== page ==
One of the little quirks about the DBS is that the pilot’s Artificial Horizon (AH) is powered directly off of the battery. There is a ‘Horizon Power’ switch at the top of the panel that powers the gyro. In the real aircraft, this usually takes around four minutes to spin up. On the sim version, the gyro powers up quicker but still realistically and otherwise works as the real thing does. Due to the way X-Plane handles electrical systems though, you will see the AH move during start-up.
The 105s Mast Moment indicator works and works pretty well. Due to the fully rigid head on the 105, an indication of how much cyclic is being applied on the ground is needed to avoid stressing the mast. A red light staying on means that an engineering inspection is required. There is a little tweak that needs to be made to the conditions that the light comes on is already on the list for the update but as of right now, the gauge works perfectly. In fact, it works better than most of the real ones.
The way that JRX has modeled the start is quite good. The DBS has a latched starter as opposed to some other 105s where you have to hold the starter down. The engine starts in the same way that any other model 250 engine does and the throttles on the roof have idle releases.
JRXs system is that with the throttle in the cut-off you simply click the idle release to introduce fuel. It all works very well. The only caveat to this is that the throttles have to be right back on the stops for the idle releases to work. If you’ve been playing around with dragging the throttles then they may not work.
JRX has managed to translate my probably confusing information on the electrical setup of the DBS into an accurate representation. There are items that are connected on a ‘hot’ bus, essential and a non-essential bus as well as AC inverters for navigation instrumentation. There isn’t really a lot to say here except that all of the systems are on the correct bus, and everything works as it should.
The HSI that is fitted to this aircraft is enclosed. Meaning that it can only be electrically adjusted. When power is supplied to the HSI from one of the inverters, it will ‘drive’ itself to the correct heading. It does this in the sim, but JRX is working to improve the start-up animations.
I could write an article about the electrical system and its modeling alone, but I’ll just cover off one or two notable things here. The engine RPM trimmer works but as with most models using the wing sweep function, the changes are taken out again by the system.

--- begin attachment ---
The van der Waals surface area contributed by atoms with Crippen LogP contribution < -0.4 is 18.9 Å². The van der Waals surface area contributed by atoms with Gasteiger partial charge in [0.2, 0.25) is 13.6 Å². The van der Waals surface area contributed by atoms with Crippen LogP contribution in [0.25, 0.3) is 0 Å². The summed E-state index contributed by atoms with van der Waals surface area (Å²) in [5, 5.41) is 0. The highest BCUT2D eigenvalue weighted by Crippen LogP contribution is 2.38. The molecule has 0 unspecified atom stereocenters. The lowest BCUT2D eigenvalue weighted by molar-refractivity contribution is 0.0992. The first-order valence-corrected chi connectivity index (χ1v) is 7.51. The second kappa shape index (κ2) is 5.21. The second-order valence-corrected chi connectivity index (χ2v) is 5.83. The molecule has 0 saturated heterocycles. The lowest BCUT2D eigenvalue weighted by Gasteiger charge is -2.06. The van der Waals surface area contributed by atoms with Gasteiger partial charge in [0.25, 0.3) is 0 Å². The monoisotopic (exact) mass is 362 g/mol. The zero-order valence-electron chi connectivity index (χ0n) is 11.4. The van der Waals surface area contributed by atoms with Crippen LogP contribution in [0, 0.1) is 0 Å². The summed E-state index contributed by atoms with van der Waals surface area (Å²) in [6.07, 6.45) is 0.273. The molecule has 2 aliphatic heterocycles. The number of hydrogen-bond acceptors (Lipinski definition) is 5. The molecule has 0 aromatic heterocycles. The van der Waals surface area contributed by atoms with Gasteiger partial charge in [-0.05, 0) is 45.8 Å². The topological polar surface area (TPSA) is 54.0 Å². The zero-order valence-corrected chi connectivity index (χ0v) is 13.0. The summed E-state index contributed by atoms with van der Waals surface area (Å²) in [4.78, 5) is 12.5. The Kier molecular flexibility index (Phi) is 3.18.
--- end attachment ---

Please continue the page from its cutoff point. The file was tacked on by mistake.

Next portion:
Along with this, on the real aircraft, the throttles are moved to the full forward position and left there. Within X-Plane though, the throttles act more like a piston-engined helicopter and are constantly moving. This is an unfortunate by-product of having to use the wing sweep method for throttle control. In all fairness though, they’re in such a position that they are usually outside of my field of view, and I don’t notice it. There is a plan to move it back to X-Plane’s throttle control in an upcoming update.
JRX has gone all out and modeled all but a couple of the circuit breakers on the pretty impressive panel and certainly something that I wouldn’t have expected. The lower circuit breaker panel beneath the collective is present but not modeled yet and given its location and what’s on it, that’s quite alright.
The warning horn system is modeled, though, with the horn and light activating with, mostly, the correct triggers. However, the horn mute button on the cyclic acts as an on/off switch as opposed to a mute. Hopefully, this can be investigated at some point in the future.
Given the complexity of the electrical system that is being modeled, JRX has done an outstanding job getting this far. It’s not quite finished though, and we can look forward to new features and some nuance in the way that the gauges move in the coming updates.
Probably one of the hardest things to get right in any addon, JRX had a little bit of an uphill battle here. Given the decreasing number of 105s flying in the world (in fact, Airbus is going to discontinue support in the future), finding aircraft to record sounds off is increasingly difficult.
The sounds for this 105 have come from within the community. I spent a lot of time on the ramp at work attempting to record the sounds of the aircraft in a commercial environment with people around, generators running and car horns in the background. JRX has managed to combine what I was able to record with some other sources to put together a reasonably good sound set
There are a couple of noticeable loops during start-up and venting but it’s not too bad. The ‘growl’ that the 105 gets from the blade slap in turns is present and it sounds great, quite difficult to get right for sure as anybody who is in the development business will attest to. Everything in the cockpit has sounds associated with it even down to the sound of you having to stretch the collective lock to engage it.
Most of the sounds are recorded from a 105 and it’s good to see that developers are starting to realize that this stuff should be done. The sounds change when there is a door open or when the little sliding window on the door is open and is quite good at providing some atmosphere to the sim.
There isn’t really a lot else to say here. The sound is pretty spot-on and if we can take care of a couple of loops in the start-up sounds then it’ll be perfect.
When I started to fly the 105, I had just come off nearly 18 months of flying the 500 every day. The 105 was a little scary, to begin with just because of the complicated (next to the 500) electrical and fuel systems.
We had a really good check and training guy who whipped me into shape on operational matters. What I didn’t have too many issues with is actually flying the aircraft. Although it has hydraulically boosted flight controls, the feel of the aircraft isn’t too dissimilar to a 500 and has the same style of trim system.